The Cusp of Something, by Jai Claire

Welcome to Day 3 of Small Press Week II! I don’t have a great deal of knowledge about British small presses, anabolics so when Elastic Press offered me a review copy of a book, about it I asked Andrew to provide a short bio of his press. He gave me this:

Elastic Press was founded in 2002 by Andrew Hook, specifically to plug the gap in the short story collection market. It has regularly published at least one book every three months since that date, and has most recently released its twenty-ninth title – The Turing Test by Chris Beckett. They publish a mix of genres and have won four British Fantasy Society awards (Best Small Press 2005, and Best Anthology for the years 2005, 2006 and 2007). They can be found at www.elasticpress.com.

I’m impressed. The book I chose was written by a woman named Jai Claire; she looks extremely young, but based on the amount of things she’s accomplished in her life, she must be somewhat older than she looks. She teaches creative writing to adults and has what appears to be the British equivalent of an MFA in creative writing. Her website (here) is interesting although not exactly full of the normal information I put in these little blurbs.

Anyway, The Cusp of Something is a collection of twenty-five short stories; many have been published in other places such as literary magazines. The earliest piece in the collection was published in 1998; a few are original to the collection. The stories all have in common a similar dark, lush tone; some are in first person, others in second or third. They are mostly set during the current time, but they do range into misty times in the future and intimations of the past, as well. The author describes them as literary fiction; most are such, but a few involve magic, mysticism, and the unknown in various forms.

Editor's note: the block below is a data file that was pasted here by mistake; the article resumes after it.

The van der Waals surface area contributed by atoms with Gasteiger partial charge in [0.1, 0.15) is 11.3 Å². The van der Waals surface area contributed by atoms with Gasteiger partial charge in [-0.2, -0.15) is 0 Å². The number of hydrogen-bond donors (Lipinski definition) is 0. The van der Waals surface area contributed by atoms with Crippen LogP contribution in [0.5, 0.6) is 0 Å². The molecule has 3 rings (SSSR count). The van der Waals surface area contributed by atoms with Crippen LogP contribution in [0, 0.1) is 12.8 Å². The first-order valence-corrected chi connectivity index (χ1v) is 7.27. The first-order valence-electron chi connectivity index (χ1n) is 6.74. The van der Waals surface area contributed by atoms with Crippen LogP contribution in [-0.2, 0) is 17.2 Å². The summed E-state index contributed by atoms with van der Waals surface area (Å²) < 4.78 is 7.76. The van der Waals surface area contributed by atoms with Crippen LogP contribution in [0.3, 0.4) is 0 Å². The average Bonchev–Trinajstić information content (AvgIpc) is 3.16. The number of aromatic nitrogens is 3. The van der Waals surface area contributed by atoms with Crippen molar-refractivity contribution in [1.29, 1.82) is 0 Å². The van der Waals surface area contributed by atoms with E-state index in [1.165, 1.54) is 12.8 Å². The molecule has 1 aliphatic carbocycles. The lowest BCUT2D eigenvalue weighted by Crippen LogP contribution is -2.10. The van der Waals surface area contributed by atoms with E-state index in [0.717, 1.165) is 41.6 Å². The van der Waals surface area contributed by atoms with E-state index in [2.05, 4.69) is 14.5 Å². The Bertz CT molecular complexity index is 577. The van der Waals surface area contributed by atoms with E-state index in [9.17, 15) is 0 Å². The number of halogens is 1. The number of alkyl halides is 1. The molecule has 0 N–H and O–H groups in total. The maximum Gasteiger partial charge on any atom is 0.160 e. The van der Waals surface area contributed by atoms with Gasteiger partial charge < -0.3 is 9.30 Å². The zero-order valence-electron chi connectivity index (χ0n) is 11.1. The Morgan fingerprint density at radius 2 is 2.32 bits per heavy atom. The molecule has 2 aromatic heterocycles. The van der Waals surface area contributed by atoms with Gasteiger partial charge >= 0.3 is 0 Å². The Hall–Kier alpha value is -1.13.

The collection itself is fairly short — only two hundred pages — but, as I mentioned, it contains 25 stories. They range in length from a couple pages to more than ten, but all are fairly brief. However, the brevity doesn’t diminish their impact. Each story sucked me in within a few paragraphs and created its own world; by the end of each story, I had a good image of what the author was trying to say. Ms. Claire writes in a vaguely stream-of-consciousness style; not so much in the way of James Joyce, but in a way where I mostly felt that we were experiencing the adjective-heavy thoughts of the main character. I am unfortunately not a lit crit theorist, so I don’t know what to call it, but here’s an example:

You came to me later, mostly silent, easy to manoeuvre. You said, “I can never love again. I am emptied of love.” A whole ocean washed between us. You seemed to vanish into the water, under the floorboards into the hole that emerged and swallowed you. I stood there, just stood there, suddenly disenfranchised, suddenly purposeless. (From “The Balloons”)

My favorite stories were “The Ruins of Lutz” and “The Land is Lighting”; these were also two of the more fantasy-inspired of the lot. In the first story, two characters (a brother and a sister) go to Greece, to explore a city called Lutz which is mostly ruins underwater; Lutz was supposed to have been the most spiritual city in existence. It was supposedly more impressive than Rome at one point; the siblings’ discoveries are more than mere rocks. “The Land is Lighting” takes place in the near future, where people are penned into cities and an escape into the countryside is a frightening thing. Two young men and a young woman discover the world outside of their world.

This is not a light collection, or one to be read at the beach. The majority of the stories aren’t exactly happy, if one dichotomizes stories into ‘happy’ and ‘unhappy.’ Many of them involve violence; many involve sex; some even include sexualized violence. None, however, were particularly gratuitous in description, and more seemed to waft off into a dissolution rather than ending with a strike. I would definitely recommend these stories to the more literary-minded fans of Neil Gaiman’s and Charles de Lint’s short stories; they’re darker than the latter and more realistic than either in particular, but they retain some of the same feeling. Fans of Tanith Lee or Angela Carter might enjoy these as well; the tone and subjects are often similar. 4.5/5 stars.

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